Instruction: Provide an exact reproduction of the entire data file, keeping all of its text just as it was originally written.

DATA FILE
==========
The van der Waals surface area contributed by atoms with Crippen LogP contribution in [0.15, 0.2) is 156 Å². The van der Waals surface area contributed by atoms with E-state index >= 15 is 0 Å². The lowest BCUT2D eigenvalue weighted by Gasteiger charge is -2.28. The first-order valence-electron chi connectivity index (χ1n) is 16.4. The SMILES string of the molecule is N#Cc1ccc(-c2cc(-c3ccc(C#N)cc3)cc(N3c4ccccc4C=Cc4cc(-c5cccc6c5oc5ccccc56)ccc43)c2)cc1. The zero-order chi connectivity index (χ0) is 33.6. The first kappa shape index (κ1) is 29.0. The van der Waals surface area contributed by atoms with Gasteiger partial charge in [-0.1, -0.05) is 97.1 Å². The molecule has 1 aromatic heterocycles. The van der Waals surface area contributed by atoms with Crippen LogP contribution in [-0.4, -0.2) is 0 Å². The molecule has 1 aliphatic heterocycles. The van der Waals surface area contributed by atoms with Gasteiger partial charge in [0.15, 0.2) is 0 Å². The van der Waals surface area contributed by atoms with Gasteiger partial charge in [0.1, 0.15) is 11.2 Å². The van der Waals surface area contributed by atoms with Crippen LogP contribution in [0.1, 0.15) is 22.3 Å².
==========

The van der Waals surface area contributed by atoms with Crippen LogP contribution in [0.15, 0.2) is 156 Å². The van der Waals surface area contributed by atoms with E-state index >= 15 is 0 Å². The lowest BCUT2D eigenvalue weighted by Gasteiger charge is -2.28. The first-order valence-electron chi connectivity index (χ1n) is 16.4. The SMILES string of the molecule is N#Cc1ccc(-c2cc(-c3ccc(C#N)cc3)cc(N3c4ccccc4C=Cc4cc(-c5cccc6c5oc5ccccc56)ccc43)c2)cc1. The zero-order chi connectivity index (χ0) is 33.6. The first kappa shape index (κ1) is 29.0. The van der Waals surface area contributed by atoms with Gasteiger partial charge in [-0.1, -0.05) is 97.1 Å². The molecule has 1 aromatic heterocycles. The van der Waals surface area contributed by atoms with Crippen LogP contribution in [-0.4, -0.2) is 0 Å². The molecule has 1 aliphatic heterocycles. The van der Waals surface area contributed by atoms with Gasteiger partial charge in [0.15, 0.2) is 0 Å². The van der Waals surface area contributed by atoms with Gasteiger partial charge in [0.1, 0.15) is 11.2 Å². The van der Waals surface area contributed by atoms with Crippen LogP contribution in [0.1, 0.15) is 22.3 Å².